D19 - approaches have the disadvantage that since ∊ = 0,...

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6.3 Discussion This chapter contains the core material of the book. It shows how the learning theory results of Chapter 4 can be used to avoid the difficulties of using linear functions in the high dimensional kernel-induced feature spaces of Chapter 3 . We have shown how the optimisation problems resulting from such an approach can be transformed into dual convex quadratic programmes for each of the approaches adopted for both classification and regression. In the regression case the loss function used only penalises errors greater than a threshold . Such a loss function typically leads to a sparse representation of the decision rule giving significant algorithmic and representational advantages. If, however, we set = 0 in the case of optimising the 2-norm of the margin slack vector, we recover the regressor output by a Gaussian process with corresponding covariance function, or equivalently the ridge regression function. These
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Unformatted text preview: approaches have the disadvantage that since ∊ = 0, the sparseness of the representation has been lost. The type of criterion that is optimised in all of the algorithms we have considered also arises in many other contexts, which all lead to a solution with a dual representation. We can express these criteria in the general form where L is a loss function, ||·|| 퓗 a regulariser and C is the regularisation parameter. If L is the square loss, this gives rise to regularisation networks of which Gaussian processes are a special case. For this type of problem the solution can always be expressed in the dual form. In the next chapter we will describe how these optimisation problems can be solved efficiently, frequently making use of the sparseness of the solution when deriving algorithms for very large datasets....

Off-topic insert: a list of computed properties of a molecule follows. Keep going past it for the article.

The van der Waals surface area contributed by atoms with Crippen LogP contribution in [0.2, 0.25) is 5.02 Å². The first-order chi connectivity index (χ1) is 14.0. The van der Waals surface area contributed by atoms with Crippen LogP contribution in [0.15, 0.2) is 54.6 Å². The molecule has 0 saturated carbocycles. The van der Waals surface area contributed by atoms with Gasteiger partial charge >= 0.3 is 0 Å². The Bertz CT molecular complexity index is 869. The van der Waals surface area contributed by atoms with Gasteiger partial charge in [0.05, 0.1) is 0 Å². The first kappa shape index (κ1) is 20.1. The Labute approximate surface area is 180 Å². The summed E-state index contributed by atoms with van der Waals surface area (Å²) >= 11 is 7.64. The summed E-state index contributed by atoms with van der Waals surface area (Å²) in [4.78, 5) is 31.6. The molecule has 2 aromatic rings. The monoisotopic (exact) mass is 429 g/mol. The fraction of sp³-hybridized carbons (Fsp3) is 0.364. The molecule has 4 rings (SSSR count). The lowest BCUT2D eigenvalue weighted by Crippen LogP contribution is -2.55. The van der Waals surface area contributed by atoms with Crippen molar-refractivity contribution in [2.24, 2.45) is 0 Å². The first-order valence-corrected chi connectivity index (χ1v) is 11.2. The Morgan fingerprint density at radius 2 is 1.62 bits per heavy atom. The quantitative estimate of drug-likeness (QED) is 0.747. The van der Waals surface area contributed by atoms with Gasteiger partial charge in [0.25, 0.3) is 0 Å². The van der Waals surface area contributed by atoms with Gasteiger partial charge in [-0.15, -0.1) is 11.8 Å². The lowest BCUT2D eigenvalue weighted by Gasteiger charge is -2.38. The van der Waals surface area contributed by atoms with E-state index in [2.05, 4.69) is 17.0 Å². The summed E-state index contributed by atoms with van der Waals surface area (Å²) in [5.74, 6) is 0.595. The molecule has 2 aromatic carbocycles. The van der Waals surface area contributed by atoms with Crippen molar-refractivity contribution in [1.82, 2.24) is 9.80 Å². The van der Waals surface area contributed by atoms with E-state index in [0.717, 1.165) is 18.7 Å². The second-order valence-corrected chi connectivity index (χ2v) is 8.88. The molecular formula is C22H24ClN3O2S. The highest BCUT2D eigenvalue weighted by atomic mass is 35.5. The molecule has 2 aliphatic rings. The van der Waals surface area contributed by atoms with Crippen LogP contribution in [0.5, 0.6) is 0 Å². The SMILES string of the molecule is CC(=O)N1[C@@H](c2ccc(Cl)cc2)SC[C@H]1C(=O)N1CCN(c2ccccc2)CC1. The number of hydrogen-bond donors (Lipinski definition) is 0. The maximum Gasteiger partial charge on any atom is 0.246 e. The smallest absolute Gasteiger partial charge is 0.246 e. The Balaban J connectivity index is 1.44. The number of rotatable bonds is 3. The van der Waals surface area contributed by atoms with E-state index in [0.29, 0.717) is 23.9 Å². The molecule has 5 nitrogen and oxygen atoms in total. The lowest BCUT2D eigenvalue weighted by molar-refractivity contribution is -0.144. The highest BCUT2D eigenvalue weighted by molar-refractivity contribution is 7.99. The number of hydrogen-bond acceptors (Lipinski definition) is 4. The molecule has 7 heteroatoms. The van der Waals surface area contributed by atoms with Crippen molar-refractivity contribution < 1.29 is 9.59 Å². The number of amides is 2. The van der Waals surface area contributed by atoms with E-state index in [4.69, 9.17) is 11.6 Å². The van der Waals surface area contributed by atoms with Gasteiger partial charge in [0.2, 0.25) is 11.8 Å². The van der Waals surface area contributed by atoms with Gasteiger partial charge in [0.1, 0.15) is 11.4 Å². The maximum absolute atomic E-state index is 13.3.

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This note was uploaded on 10/15/2011 for the course MBAHRM 565 taught by Professor Profbhattacharya during the Spring '11 term at IIT Kanpur.

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